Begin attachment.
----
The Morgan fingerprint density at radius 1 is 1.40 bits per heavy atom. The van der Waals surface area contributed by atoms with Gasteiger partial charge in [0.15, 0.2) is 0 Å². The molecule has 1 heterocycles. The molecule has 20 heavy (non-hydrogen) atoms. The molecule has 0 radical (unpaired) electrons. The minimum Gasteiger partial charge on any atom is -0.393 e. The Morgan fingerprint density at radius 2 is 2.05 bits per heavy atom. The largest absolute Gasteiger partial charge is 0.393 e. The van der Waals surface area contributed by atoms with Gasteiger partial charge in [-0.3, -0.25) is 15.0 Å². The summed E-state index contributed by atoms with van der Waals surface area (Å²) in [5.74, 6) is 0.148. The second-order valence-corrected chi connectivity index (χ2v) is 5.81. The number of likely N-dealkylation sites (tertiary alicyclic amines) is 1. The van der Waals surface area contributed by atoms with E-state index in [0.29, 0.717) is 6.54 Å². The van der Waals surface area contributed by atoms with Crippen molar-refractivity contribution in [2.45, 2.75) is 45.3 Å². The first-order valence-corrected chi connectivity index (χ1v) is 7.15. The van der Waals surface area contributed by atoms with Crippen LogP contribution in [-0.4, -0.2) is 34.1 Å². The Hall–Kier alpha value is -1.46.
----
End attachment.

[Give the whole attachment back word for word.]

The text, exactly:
The Morgan fingerprint density at radius 1 is 1.40 bits per heavy atom. The van der Waals surface area contributed by atoms with Gasteiger partial charge in [0.15, 0.2) is 0 Å². The molecule has 1 heterocycles. The molecule has 20 heavy (non-hydrogen) atoms. The molecule has 0 radical (unpaired) electrons. The minimum Gasteiger partial charge on any atom is -0.393 e. The Morgan fingerprint density at radius 2 is 2.05 bits per heavy atom. The largest absolute Gasteiger partial charge is 0.393 e. The van der Waals surface area contributed by atoms with Gasteiger partial charge in [-0.3, -0.25) is 15.0 Å². The summed E-state index contributed by atoms with van der Waals surface area (Å²) in [5.74, 6) is 0.148. The second-order valence-corrected chi connectivity index (χ2v) is 5.81. The number of likely N-dealkylation sites (tertiary alicyclic amines) is 1. The van der Waals surface area contributed by atoms with E-state index in [0.29, 0.717) is 6.54 Å². The van der Waals surface area contributed by atoms with Crippen molar-refractivity contribution in [2.45, 2.75) is 45.3 Å². The first-order valence-corrected chi connectivity index (χ1v) is 7.15. The van der Waals surface area contributed by atoms with Crippen LogP contribution in [-0.4, -0.2) is 34.1 Å². The Hall–Kier alpha value is -1.46.